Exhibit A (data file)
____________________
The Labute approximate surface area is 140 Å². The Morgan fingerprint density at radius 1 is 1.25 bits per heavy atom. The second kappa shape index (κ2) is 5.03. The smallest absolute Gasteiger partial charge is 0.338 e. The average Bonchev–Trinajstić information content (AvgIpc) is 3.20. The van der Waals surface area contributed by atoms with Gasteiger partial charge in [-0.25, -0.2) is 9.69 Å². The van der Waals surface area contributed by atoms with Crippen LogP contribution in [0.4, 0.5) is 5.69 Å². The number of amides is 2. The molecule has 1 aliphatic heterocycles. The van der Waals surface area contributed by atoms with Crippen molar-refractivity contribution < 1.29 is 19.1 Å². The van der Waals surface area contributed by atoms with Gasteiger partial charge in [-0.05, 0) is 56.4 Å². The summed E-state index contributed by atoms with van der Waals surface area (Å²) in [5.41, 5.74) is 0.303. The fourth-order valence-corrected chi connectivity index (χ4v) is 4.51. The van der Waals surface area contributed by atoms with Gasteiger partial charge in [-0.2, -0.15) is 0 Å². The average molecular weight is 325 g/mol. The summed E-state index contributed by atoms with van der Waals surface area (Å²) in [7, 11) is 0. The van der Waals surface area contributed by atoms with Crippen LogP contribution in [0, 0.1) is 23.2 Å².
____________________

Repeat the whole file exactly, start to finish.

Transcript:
The Labute approximate surface area is 140 Å². The Morgan fingerprint density at radius 1 is 1.25 bits per heavy atom. The second kappa shape index (κ2) is 5.03. The smallest absolute Gasteiger partial charge is 0.338 e. The average Bonchev–Trinajstić information content (AvgIpc) is 3.20. The van der Waals surface area contributed by atoms with Gasteiger partial charge in [-0.25, -0.2) is 9.69 Å². The van der Waals surface area contributed by atoms with Crippen LogP contribution in [0.4, 0.5) is 5.69 Å². The number of amides is 2. The molecule has 1 aliphatic heterocycles. The van der Waals surface area contributed by atoms with Crippen molar-refractivity contribution < 1.29 is 19.1 Å². The van der Waals surface area contributed by atoms with Gasteiger partial charge in [-0.05, 0) is 56.4 Å². The summed E-state index contributed by atoms with van der Waals surface area (Å²) in [5.41, 5.74) is 0.303. The fourth-order valence-corrected chi connectivity index (χ4v) is 4.51. The van der Waals surface area contributed by atoms with Gasteiger partial charge in [-0.2, -0.15) is 0 Å². The average molecular weight is 325 g/mol. The summed E-state index contributed by atoms with van der Waals surface area (Å²) in [7, 11) is 0. The van der Waals surface area contributed by atoms with Crippen LogP contribution in [0, 0.1) is 23.2 Å².